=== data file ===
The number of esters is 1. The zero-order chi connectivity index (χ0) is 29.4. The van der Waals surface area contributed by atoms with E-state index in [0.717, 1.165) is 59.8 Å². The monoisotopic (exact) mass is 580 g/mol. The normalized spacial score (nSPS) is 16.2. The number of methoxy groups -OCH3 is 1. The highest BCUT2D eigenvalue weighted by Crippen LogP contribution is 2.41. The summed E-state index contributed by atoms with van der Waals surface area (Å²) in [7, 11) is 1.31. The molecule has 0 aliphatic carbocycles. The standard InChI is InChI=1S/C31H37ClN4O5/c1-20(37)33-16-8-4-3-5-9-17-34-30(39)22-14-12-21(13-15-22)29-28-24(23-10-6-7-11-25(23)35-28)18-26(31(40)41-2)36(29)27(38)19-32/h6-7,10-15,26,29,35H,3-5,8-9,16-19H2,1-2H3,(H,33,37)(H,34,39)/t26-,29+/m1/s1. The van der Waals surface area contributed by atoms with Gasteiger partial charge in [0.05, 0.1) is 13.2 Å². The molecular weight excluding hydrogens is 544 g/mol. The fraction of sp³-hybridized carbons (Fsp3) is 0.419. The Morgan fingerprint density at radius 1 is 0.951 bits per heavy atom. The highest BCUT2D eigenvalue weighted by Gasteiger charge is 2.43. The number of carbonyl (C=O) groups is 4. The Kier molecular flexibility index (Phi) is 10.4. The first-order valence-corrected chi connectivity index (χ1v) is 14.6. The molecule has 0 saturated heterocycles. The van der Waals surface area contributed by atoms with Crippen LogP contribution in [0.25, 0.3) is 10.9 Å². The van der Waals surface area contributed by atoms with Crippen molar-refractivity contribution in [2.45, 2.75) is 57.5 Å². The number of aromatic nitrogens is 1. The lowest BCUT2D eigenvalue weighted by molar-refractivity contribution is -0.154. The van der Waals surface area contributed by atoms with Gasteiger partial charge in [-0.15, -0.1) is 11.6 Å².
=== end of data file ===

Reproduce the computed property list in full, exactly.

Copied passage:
The number of esters is 1. The zero-order chi connectivity index (χ0) is 29.4. The van der Waals surface area contributed by atoms with E-state index in [0.717, 1.165) is 59.8 Å². The monoisotopic (exact) mass is 580 g/mol. The normalized spacial score (nSPS) is 16.2. The number of methoxy groups -OCH3 is 1. The highest BCUT2D eigenvalue weighted by Crippen LogP contribution is 2.41. The summed E-state index contributed by atoms with van der Waals surface area (Å²) in [7, 11) is 1.31. The molecule has 0 aliphatic carbocycles. The standard InChI is InChI=1S/C31H37ClN4O5/c1-20(37)33-16-8-4-3-5-9-17-34-30(39)22-14-12-21(13-15-22)29-28-24(23-10-6-7-11-25(23)35-28)18-26(31(40)41-2)36(29)27(38)19-32/h6-7,10-15,26,29,35H,3-5,8-9,16-19H2,1-2H3,(H,33,37)(H,34,39)/t26-,29+/m1/s1. The van der Waals surface area contributed by atoms with Gasteiger partial charge in [0.05, 0.1) is 13.2 Å². The molecular weight excluding hydrogens is 544 g/mol. The fraction of sp³-hybridized carbons (Fsp3) is 0.419. The Morgan fingerprint density at radius 1 is 0.951 bits per heavy atom. The highest BCUT2D eigenvalue weighted by Gasteiger charge is 2.43. The number of carbonyl (C=O) groups is 4. The Kier molecular flexibility index (Phi) is 10.4. The first-order valence-corrected chi connectivity index (χ1v) is 14.6. The molecule has 0 saturated heterocycles. The van der Waals surface area contributed by atoms with Crippen LogP contribution in [0.25, 0.3) is 10.9 Å². The van der Waals surface area contributed by atoms with Crippen molar-refractivity contribution in [2.45, 2.75) is 57.5 Å². The number of aromatic nitrogens is 1. The lowest BCUT2D eigenvalue weighted by molar-refractivity contribution is -0.154. The van der Waals surface area contributed by atoms with Gasteiger partial charge in [-0.15, -0.1) is 11.6 Å².